It is important for you to keep some things in mind when disciplining your toddler. The first thing to keep in mind is the definition of discipline.
When you hear the word discipline, it’s easy to initially think it means some form of corporal punishment. Images may even cross your mind of some irate adult whacking a child with a belt she has done something contrary to some rule or expectation. However, discipline actually means to train, correct, and punish (i.e. render a consequence). The purpose of discipline is to help a person develop self-control and obey rules and directions.
Rules and directions are what make our modern society function harmoniously, for the most part.
During the toddler years though, your little one’s modus operandi is to explore and even test rules, while your M.O. is to keep her safe and have her listen to you. However, these two competing interests are prime tinder for igniting conflict between you two. Such conflict with a toddler can be hard to handle as a mom.
Well, in my clinical and consultation work with moms, I’ve narrowed it down to four reasons. It appears that moms have a hard time handling conflict with their toddlers because of the following:
Hang-Ups from their life
We’ve all had a childhood. There are things from our childhood that we have “hang ups” about. One way that we sometimes deal with those hang-ups is to cover them over with statements like, “When I’m a mom, I’ll never…” The problem with this type of mindset is that the focus is on some negative experience.
Being focused on what you’ll never do actually keeps that negative experience in the forefront of your mind. That kind of focus will negatively impact the positive thing you’re trying to do. And it may also result in your doing the very thing you purposed to avoid doing in the first place.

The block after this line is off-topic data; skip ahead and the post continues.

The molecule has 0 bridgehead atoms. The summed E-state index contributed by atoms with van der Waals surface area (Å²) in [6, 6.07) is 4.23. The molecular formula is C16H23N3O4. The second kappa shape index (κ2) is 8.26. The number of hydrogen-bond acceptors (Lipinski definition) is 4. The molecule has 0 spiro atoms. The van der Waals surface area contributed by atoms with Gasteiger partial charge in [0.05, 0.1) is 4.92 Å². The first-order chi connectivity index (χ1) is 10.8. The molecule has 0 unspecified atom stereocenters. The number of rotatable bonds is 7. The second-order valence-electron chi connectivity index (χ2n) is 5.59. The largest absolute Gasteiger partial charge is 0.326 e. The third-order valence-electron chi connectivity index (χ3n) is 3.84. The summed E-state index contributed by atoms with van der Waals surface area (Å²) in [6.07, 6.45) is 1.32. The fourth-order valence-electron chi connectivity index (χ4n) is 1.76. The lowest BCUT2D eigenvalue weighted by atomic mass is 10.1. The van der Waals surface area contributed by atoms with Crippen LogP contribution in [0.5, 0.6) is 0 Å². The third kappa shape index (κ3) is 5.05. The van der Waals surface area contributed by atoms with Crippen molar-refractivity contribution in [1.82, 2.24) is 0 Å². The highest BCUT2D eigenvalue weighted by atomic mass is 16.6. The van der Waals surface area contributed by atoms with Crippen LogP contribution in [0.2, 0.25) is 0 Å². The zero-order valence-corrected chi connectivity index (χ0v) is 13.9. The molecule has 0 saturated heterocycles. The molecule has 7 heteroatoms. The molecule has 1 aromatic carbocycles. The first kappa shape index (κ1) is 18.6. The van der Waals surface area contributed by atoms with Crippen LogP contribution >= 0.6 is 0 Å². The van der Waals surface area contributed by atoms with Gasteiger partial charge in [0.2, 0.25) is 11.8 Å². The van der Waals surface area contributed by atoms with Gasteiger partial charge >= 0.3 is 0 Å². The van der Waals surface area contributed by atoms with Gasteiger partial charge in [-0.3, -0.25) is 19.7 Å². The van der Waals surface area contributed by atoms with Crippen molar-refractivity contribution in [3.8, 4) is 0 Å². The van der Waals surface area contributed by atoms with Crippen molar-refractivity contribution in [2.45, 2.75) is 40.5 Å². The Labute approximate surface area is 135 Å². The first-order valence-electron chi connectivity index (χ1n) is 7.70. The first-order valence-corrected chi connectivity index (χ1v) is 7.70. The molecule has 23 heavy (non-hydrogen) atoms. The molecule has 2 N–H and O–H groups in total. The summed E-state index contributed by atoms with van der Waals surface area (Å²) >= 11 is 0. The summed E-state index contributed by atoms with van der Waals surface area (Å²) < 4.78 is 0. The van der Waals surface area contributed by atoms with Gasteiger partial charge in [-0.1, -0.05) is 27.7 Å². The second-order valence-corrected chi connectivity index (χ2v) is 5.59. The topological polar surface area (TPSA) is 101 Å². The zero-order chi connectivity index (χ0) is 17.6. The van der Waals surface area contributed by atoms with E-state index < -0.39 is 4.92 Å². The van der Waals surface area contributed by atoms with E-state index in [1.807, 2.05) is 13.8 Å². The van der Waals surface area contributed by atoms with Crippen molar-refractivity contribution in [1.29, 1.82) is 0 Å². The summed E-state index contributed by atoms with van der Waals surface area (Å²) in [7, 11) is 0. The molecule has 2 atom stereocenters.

Attributes of their personality & temperament
Suppose you and your toddler are at opposite ends of the personality and temperament spectrum. If you’re introverted and melancholic, then might it be like for you if you have a daughter who is extraverted and sanguine? Exhausting, maybe?
What if you then try adding into that mix the process of disciplining her? I can only imagine there’ll be times you feel like you just want to just stick your head in the sand…or explode! (I don’t recommend exploding at a toddler, though).
But even if you and your child are similar in personality and temperament, you are both still different. And that fact that you’re each different people means that there will be conflict on some level and at some point in your interactions around discipline. So, personality and your child’s temperament can make disciplining hard.
Rationalizations in their mind
There are many times when it’s tempting for you to rationalize away your toddler’s behavior. We all do it at some point. We say things like: “Isn’t she so cute…?” and “She’s just a toddler.”
Consider for a moment: if your toddler had a pattern of running away from you when you’ve told her to stay put. Her running away—not listening to you—may be rationalized as her “just being a toddler.” However, what if that running away pattern continued and then occurred near a busy traffic intersection?
Double-mindedness about your “No”
Does your “No” really mean no? Your child knows when you really mean it.
Children—especially toddlers—know what “No” means. It is part of their growing lexicon of terms that cause them to pause and consider their actions. Yale psychology professor, Dr. Paul Bloom, found that a child’s moral development (knowing “good”, “bad,” “yes,” “no,” “right,” and “wrong”) starts developing in infancy!
I remember when one of my daughters, at age 3-month, defied my “No.” Despite my corrective instruction, she still stretched her hand out to touch an off-limits electronics item. And she did it all while staring right at me! [I kid you not. Three months old!]
I thought I was As moms, we all have those moments when our child does not listen to our “No.” Sometimes in those moments, we don’t know whether to laugh, scream, or cry. So we get tongue-tied and resort to the least confrontational solution; and then rationalize it as our “picking our battles.”
Instead of a battleground, try seeing the toddler years as a training ground.
If you are still having trouble disciplining your toddler, consider working with a professional to learn how to:
Handle your hang-ups
Accept your differences (& similarities)
Respect your own authority
Determine your definitive “No”
If you do, then disciplining your toddler won’t have to be as HARD.